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St. Glywys Cernyw, King of Glywysing
(Born c.AD 415)
(Latin: Claudius; English: Claude)

Glywys was the eldest son of Solor, a king in Mid-South Wales.  His name may indicate he was born in Caer-Gloui (Gloucester - Roman Glevum). In the mid-5th century, he became the first King to really leave his mark on that region: so much so that his kingdom became named Glywysing in his honour. It has been suggested that his name is the original of the Arthurian literary character, Sir Cligés, who exiled himself to the court of King Arthur when he fell in love with his uncle's new wife.

In his twilight years, Glywys became a hermit at Merthyr Glywys (Clivis, Glamorgan). Perhaps he had been converted to Christianity by his grandson. As as holyman, he is mentioned on an inscription at Ogmore and his later memorial stone can be seen at Merthyr Mawr. He also appears to have travelled to Cerniw (Cornwall) where he founded the church of Penryn near Falmouth, hence his epithet. His feast day is on 3rd May.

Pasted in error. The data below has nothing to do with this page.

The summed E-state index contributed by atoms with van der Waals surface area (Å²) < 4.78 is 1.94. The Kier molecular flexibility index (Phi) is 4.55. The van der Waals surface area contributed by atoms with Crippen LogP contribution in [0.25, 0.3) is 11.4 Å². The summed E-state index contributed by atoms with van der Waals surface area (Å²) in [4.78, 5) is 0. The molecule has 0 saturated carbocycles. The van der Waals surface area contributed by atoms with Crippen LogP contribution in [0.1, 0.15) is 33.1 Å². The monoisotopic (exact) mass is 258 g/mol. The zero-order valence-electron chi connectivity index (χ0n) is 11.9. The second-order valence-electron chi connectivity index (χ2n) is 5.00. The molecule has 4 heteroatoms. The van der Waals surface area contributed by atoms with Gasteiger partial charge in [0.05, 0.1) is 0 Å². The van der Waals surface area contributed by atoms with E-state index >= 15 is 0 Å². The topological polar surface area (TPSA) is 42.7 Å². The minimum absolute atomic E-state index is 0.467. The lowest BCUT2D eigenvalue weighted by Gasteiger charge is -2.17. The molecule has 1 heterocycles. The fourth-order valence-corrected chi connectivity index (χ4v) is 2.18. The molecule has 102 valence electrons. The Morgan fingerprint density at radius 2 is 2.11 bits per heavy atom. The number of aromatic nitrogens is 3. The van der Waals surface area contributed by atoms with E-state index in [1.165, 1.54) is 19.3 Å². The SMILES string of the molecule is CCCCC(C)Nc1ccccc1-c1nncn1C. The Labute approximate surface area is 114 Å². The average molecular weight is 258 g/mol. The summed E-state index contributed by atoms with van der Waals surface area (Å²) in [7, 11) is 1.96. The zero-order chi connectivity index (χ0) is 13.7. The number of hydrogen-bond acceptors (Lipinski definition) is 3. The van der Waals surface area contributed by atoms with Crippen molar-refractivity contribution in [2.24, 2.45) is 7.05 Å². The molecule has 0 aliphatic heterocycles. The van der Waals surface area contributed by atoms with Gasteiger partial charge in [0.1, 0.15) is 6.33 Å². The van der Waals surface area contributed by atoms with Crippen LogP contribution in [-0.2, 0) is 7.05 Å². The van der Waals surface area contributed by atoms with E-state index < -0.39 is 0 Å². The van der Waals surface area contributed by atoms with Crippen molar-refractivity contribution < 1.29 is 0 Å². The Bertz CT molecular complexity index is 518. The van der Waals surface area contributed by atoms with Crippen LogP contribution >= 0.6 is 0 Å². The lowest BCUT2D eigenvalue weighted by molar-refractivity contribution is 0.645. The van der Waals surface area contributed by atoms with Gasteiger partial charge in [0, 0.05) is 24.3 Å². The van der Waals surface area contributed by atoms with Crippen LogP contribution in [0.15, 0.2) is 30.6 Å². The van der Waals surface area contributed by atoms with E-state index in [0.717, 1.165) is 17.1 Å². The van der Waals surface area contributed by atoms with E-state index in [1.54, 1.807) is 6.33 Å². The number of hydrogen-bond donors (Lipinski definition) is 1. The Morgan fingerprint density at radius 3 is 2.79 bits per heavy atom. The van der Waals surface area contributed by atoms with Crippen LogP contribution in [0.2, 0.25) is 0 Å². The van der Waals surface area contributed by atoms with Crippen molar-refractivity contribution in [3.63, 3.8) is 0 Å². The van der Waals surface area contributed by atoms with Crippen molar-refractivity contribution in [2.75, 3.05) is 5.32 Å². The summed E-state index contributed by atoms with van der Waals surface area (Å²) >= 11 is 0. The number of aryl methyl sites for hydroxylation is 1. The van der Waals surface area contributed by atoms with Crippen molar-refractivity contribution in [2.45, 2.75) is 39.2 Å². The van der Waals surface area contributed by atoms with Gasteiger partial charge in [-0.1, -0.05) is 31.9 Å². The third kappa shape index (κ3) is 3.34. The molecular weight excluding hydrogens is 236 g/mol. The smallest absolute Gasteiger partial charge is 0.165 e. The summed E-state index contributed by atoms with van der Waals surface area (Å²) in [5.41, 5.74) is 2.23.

Glywys married Gwawl, the daughter of King Ceredig of Ceredigion, and legend gave them a vast family of twenty sons and one daughter, Dyfwn the wife of Meurig ap Caradog, King of Gwent. Following British tradition, Glywysing was divided, probably before his death, between his sons, though possibly only between the four or five known historical ones: including Gwynllyw, Pawl, Merchwyn, Edelig and Pedrog. The others appear to be back-formations from the names of modern South Welsh cantrefs.

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